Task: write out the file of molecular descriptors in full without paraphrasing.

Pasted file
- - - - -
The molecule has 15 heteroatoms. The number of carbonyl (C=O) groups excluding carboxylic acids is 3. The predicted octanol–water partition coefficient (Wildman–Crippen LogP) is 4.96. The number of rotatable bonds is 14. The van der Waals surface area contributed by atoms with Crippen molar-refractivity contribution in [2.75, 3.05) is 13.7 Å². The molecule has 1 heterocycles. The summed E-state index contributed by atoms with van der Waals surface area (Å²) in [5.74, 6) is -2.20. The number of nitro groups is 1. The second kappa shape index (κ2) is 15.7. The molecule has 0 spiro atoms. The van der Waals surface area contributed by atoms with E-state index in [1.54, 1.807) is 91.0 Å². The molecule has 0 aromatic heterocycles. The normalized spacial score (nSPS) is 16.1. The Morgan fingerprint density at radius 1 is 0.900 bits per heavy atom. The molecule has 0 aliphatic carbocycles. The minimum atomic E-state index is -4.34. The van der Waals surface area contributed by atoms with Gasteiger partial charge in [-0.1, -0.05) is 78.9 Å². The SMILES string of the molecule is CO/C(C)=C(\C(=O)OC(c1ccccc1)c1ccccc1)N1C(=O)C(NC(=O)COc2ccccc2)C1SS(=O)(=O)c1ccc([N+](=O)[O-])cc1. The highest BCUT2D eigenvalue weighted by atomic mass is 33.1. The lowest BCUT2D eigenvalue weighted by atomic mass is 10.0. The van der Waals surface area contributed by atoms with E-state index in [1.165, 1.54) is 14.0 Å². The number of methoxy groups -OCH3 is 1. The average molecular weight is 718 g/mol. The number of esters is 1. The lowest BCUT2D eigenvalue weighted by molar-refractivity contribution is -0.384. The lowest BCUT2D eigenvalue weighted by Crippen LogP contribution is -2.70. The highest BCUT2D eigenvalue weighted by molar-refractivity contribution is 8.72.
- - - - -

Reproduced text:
The molecule has 15 heteroatoms. The number of carbonyl (C=O) groups excluding carboxylic acids is 3. The predicted octanol–water partition coefficient (Wildman–Crippen LogP) is 4.96. The number of rotatable bonds is 14. The van der Waals surface area contributed by atoms with Crippen molar-refractivity contribution in [2.75, 3.05) is 13.7 Å². The molecule has 1 heterocycles. The summed E-state index contributed by atoms with van der Waals surface area (Å²) in [5.74, 6) is -2.20. The number of nitro groups is 1. The second kappa shape index (κ2) is 15.7. The molecule has 0 spiro atoms. The van der Waals surface area contributed by atoms with E-state index in [1.54, 1.807) is 91.0 Å². The molecule has 0 aromatic heterocycles. The normalized spacial score (nSPS) is 16.1. The Morgan fingerprint density at radius 1 is 0.900 bits per heavy atom. The molecule has 0 aliphatic carbocycles. The minimum atomic E-state index is -4.34. The van der Waals surface area contributed by atoms with Gasteiger partial charge in [-0.1, -0.05) is 78.9 Å². The SMILES string of the molecule is CO/C(C)=C(\C(=O)OC(c1ccccc1)c1ccccc1)N1C(=O)C(NC(=O)COc2ccccc2)C1SS(=O)(=O)c1ccc([N+](=O)[O-])cc1. The highest BCUT2D eigenvalue weighted by atomic mass is 33.1. The lowest BCUT2D eigenvalue weighted by atomic mass is 10.0. The van der Waals surface area contributed by atoms with E-state index in [1.165, 1.54) is 14.0 Å². The number of methoxy groups -OCH3 is 1. The average molecular weight is 718 g/mol. The number of esters is 1. The lowest BCUT2D eigenvalue weighted by molar-refractivity contribution is -0.384. The lowest BCUT2D eigenvalue weighted by Crippen LogP contribution is -2.70. The highest BCUT2D eigenvalue weighted by molar-refractivity contribution is 8.72.